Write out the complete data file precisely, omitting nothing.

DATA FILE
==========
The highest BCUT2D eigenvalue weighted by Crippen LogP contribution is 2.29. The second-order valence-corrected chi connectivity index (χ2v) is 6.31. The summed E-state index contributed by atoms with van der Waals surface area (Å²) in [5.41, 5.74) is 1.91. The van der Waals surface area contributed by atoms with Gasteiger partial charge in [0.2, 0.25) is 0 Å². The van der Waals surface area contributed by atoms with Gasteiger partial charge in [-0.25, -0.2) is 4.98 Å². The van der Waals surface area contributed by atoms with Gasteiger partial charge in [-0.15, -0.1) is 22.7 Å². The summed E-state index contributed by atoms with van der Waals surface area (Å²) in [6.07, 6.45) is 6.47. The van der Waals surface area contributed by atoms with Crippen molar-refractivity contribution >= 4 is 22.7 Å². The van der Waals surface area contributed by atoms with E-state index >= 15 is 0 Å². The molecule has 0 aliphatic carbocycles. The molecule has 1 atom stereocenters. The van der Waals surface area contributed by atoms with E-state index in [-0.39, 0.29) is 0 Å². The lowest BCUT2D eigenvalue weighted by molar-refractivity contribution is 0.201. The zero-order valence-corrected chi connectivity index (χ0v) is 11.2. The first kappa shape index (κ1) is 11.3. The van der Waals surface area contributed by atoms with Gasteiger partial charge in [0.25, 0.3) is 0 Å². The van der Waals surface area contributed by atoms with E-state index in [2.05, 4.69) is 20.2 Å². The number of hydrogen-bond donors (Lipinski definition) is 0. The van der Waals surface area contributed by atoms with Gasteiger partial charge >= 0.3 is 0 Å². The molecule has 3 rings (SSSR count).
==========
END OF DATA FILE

The highest BCUT2D eigenvalue weighted by Crippen LogP contribution is 2.29. The second-order valence-corrected chi connectivity index (χ2v) is 6.31. The summed E-state index contributed by atoms with van der Waals surface area (Å²) in [5.41, 5.74) is 1.91. The van der Waals surface area contributed by atoms with Gasteiger partial charge in [0.2, 0.25) is 0 Å². The van der Waals surface area contributed by atoms with Gasteiger partial charge in [-0.25, -0.2) is 4.98 Å². The van der Waals surface area contributed by atoms with Gasteiger partial charge in [-0.15, -0.1) is 22.7 Å². The summed E-state index contributed by atoms with van der Waals surface area (Å²) in [6.07, 6.45) is 6.47. The van der Waals surface area contributed by atoms with Crippen molar-refractivity contribution >= 4 is 22.7 Å². The van der Waals surface area contributed by atoms with E-state index >= 15 is 0 Å². The molecule has 0 aliphatic carbocycles. The molecule has 1 atom stereocenters. The van der Waals surface area contributed by atoms with E-state index in [-0.39, 0.29) is 0 Å². The lowest BCUT2D eigenvalue weighted by molar-refractivity contribution is 0.201. The zero-order valence-corrected chi connectivity index (χ0v) is 11.2. The first kappa shape index (κ1) is 11.3. The van der Waals surface area contributed by atoms with Gasteiger partial charge in [0.25, 0.3) is 0 Å². The van der Waals surface area contributed by atoms with E-state index in [2.05, 4.69) is 20.2 Å². The number of hydrogen-bond donors (Lipinski definition) is 0. The van der Waals surface area contributed by atoms with Gasteiger partial charge >= 0.3 is 0 Å². The molecule has 3 rings (SSSR count).